Butler University will begin a yearlong program to compost food waste from its dining halls on Tuesdays and Fridays, beginning April 14.

The University has hired the local composting service Green With Indy, which will pick up all compostable waste and bring it to GreenCycle of Indiana, where it will be turned into natural fertilizer.

Eric Rupenthal, Lauren Rhoads, Gabrielle Vinyard, and Michelle Okerstrom

Eric Rupenthal, Lauren Rhoads, Gabrielle Vinyard, and Michelle Okerstrom show off one of the vermi-compost kits they’re making for Butler staff. The students have been bringing in their food waste for the compost kit in Butler’s Center for Urban Ecology.

“It’s a really big deal that we’re composting,” Butler Sustainability Coordinator McKenzie Beverage said. “Not many universities do it. It’s a relatively new thing, and it’s hard to overcome some of the barriers—like funding. We’re lucky because we have these two organizations in town that make it easy for us.”

Students will not have to separate their trash—or do anything different, really. On those two days, the trash cans will be replaced with composting bins.

Students from Beverage’s Sustainability Practicum class will be in the dining areas to provide information about the new program.

According to Greg Walton of Green With Indy, composting has a number of benefits:

-Food waste will be converted to a fertilizer that can used to create healthier, local food sources.

-Pesticides, herbicides and lead in our soil have been linked to developmental issues in children. Composting inactivates these harmful elements.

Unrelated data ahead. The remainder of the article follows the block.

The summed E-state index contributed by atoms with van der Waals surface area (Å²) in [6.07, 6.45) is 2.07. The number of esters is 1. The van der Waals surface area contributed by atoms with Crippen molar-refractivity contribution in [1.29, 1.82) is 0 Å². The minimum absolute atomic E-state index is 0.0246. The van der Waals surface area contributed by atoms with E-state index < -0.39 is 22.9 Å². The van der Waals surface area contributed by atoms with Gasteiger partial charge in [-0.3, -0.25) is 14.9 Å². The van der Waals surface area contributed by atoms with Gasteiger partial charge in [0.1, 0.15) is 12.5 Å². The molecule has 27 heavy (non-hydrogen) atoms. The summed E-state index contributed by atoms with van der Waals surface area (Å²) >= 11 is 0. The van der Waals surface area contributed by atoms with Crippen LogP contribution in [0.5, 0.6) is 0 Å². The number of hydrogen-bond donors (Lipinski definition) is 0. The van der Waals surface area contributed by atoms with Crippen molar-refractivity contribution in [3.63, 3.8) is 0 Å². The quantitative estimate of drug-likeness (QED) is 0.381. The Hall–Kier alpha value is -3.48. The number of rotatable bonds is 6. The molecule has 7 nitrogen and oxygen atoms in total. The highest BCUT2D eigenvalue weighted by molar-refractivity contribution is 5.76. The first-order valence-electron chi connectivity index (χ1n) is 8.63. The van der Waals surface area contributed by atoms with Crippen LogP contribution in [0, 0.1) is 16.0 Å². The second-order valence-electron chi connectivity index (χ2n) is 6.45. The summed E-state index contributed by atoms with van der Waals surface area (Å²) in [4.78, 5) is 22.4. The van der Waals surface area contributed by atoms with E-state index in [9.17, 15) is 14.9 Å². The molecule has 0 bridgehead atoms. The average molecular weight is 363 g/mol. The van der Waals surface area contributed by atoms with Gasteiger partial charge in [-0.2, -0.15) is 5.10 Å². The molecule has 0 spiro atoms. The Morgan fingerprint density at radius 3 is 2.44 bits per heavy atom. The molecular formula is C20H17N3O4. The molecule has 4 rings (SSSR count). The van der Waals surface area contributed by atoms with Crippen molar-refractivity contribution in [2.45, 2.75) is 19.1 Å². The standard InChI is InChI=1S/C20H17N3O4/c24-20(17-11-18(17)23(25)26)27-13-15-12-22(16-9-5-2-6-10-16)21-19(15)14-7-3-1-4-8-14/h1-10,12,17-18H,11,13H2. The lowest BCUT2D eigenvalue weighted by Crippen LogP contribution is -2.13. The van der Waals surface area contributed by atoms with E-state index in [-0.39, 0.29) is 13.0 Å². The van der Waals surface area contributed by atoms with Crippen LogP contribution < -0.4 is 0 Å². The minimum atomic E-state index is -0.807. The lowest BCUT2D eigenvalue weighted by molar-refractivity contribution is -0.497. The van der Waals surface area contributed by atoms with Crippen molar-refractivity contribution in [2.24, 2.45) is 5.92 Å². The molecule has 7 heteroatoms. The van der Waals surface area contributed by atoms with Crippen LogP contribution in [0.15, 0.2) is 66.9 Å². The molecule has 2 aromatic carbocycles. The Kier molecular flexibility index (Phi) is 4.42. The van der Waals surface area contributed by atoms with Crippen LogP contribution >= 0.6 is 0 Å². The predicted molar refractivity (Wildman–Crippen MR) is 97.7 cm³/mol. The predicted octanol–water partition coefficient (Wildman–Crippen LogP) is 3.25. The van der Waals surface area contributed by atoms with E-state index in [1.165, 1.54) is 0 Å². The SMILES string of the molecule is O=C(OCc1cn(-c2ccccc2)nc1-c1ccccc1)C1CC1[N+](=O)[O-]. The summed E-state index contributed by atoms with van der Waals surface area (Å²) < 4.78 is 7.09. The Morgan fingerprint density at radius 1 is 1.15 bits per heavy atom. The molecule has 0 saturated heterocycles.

-Composting eliminates chemical run-off into our rivers, ponds and streams … our sources of drinking water.

-Food waste in landfills creates methane and carbon dioxide gases, which contributes to climate change.

The Student Government Association’s Council on Presidential Affairs funded the lion’s share of the one-year contract. Lambda Chi Alpha, which was awarded an SGA grant, also donated to the costs, and a Staff Training and Enrichment Program mini-grant series helped with start-up costs.

During an audit of Butler’s trash in April 2014, Beverage found 600 pounds each of trash, food waste, and recyclables thrown away on just one day. (She plans to conduct another waste audit on April 16 from noon to 2:00 p.m. near Norris Plaza.

For the past year, she has challenged her Sustainability Practicum class to come up with ways for Butler to reduce food waste.

Among the ideas now being put into action:

-Getting students to take a food waste pledge, which includes easy-to-do things like making a grocery list so they don’t overbuy and end throwing food away, and eating leftovers first before they make something new.

-Offering home composting kits to some faculty and staff, including worms to eat through the food waste.

-Creation of a Butler chapter of the Food Recovery Network—the second in Indiana, which collects prepared food that wasn’t eaten and donates it to a shelter.

-Volunteering at the IUPUI Campus Kitchen, where they cook donated food and bring it to shelters.

“My experience with Food Recovery Network has been so rewarding because it has such a powerful mission,” said Lauren Wathen, one of the founding Food Recovery Network chapter members. “Not only does it reduce waste, but also it provides resources for those who need them, and I think that is invaluable.”

 

Media contact:
Marc Allan
mallan@butler.edu
317-940-9822

 

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